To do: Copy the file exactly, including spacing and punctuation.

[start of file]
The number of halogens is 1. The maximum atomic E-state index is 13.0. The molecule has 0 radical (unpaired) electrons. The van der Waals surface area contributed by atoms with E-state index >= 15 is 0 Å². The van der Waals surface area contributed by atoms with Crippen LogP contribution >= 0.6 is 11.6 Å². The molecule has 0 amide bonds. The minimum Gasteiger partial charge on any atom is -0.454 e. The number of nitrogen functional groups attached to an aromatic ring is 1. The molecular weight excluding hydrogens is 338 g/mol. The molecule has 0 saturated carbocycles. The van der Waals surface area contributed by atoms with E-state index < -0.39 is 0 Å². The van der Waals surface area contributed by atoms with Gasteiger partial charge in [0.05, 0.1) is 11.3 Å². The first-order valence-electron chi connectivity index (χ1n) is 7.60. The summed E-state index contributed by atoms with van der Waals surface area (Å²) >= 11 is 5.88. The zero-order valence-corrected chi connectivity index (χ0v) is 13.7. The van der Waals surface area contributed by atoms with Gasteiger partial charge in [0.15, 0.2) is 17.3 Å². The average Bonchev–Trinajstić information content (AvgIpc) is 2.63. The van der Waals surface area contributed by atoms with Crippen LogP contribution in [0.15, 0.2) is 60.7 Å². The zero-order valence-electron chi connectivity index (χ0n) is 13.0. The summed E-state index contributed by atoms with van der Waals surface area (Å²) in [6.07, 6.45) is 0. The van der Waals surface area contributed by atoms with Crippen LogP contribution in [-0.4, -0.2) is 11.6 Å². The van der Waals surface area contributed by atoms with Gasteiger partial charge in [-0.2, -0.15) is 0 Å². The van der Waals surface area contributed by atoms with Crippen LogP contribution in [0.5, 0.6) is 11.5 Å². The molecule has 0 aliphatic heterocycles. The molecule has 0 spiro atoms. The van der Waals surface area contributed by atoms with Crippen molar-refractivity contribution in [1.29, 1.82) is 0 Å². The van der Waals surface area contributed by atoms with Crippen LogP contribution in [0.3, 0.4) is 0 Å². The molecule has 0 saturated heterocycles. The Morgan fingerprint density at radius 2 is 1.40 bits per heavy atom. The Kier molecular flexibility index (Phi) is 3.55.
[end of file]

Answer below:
The number of halogens is 1. The maximum atomic E-state index is 13.0. The molecule has 0 radical (unpaired) electrons. The van der Waals surface area contributed by atoms with E-state index >= 15 is 0 Å². The van der Waals surface area contributed by atoms with Crippen LogP contribution >= 0.6 is 11.6 Å². The molecule has 0 amide bonds. The minimum Gasteiger partial charge on any atom is -0.454 e. The number of nitrogen functional groups attached to an aromatic ring is 1. The molecular weight excluding hydrogens is 338 g/mol. The molecule has 0 saturated carbocycles. The van der Waals surface area contributed by atoms with E-state index < -0.39 is 0 Å². The van der Waals surface area contributed by atoms with Gasteiger partial charge in [0.05, 0.1) is 11.3 Å². The first-order valence-electron chi connectivity index (χ1n) is 7.60. The summed E-state index contributed by atoms with van der Waals surface area (Å²) >= 11 is 5.88. The zero-order valence-corrected chi connectivity index (χ0v) is 13.7. The van der Waals surface area contributed by atoms with Gasteiger partial charge in [0.15, 0.2) is 17.3 Å². The average Bonchev–Trinajstić information content (AvgIpc) is 2.63. The van der Waals surface area contributed by atoms with Crippen LogP contribution in [0.15, 0.2) is 60.7 Å². The zero-order valence-electron chi connectivity index (χ0n) is 13.0. The summed E-state index contributed by atoms with van der Waals surface area (Å²) in [6.07, 6.45) is 0. The van der Waals surface area contributed by atoms with Crippen LogP contribution in [-0.4, -0.2) is 11.6 Å². The van der Waals surface area contributed by atoms with Gasteiger partial charge in [-0.2, -0.15) is 0 Å². The van der Waals surface area contributed by atoms with Crippen LogP contribution in [0.5, 0.6) is 11.5 Å². The molecule has 0 aliphatic heterocycles. The molecule has 0 spiro atoms. The van der Waals surface area contributed by atoms with Crippen molar-refractivity contribution in [1.29, 1.82) is 0 Å². The van der Waals surface area contributed by atoms with Crippen LogP contribution in [0.3, 0.4) is 0 Å². The molecule has 0 saturated heterocycles. The Morgan fingerprint density at radius 2 is 1.40 bits per heavy atom. The Kier molecular flexibility index (Phi) is 3.55.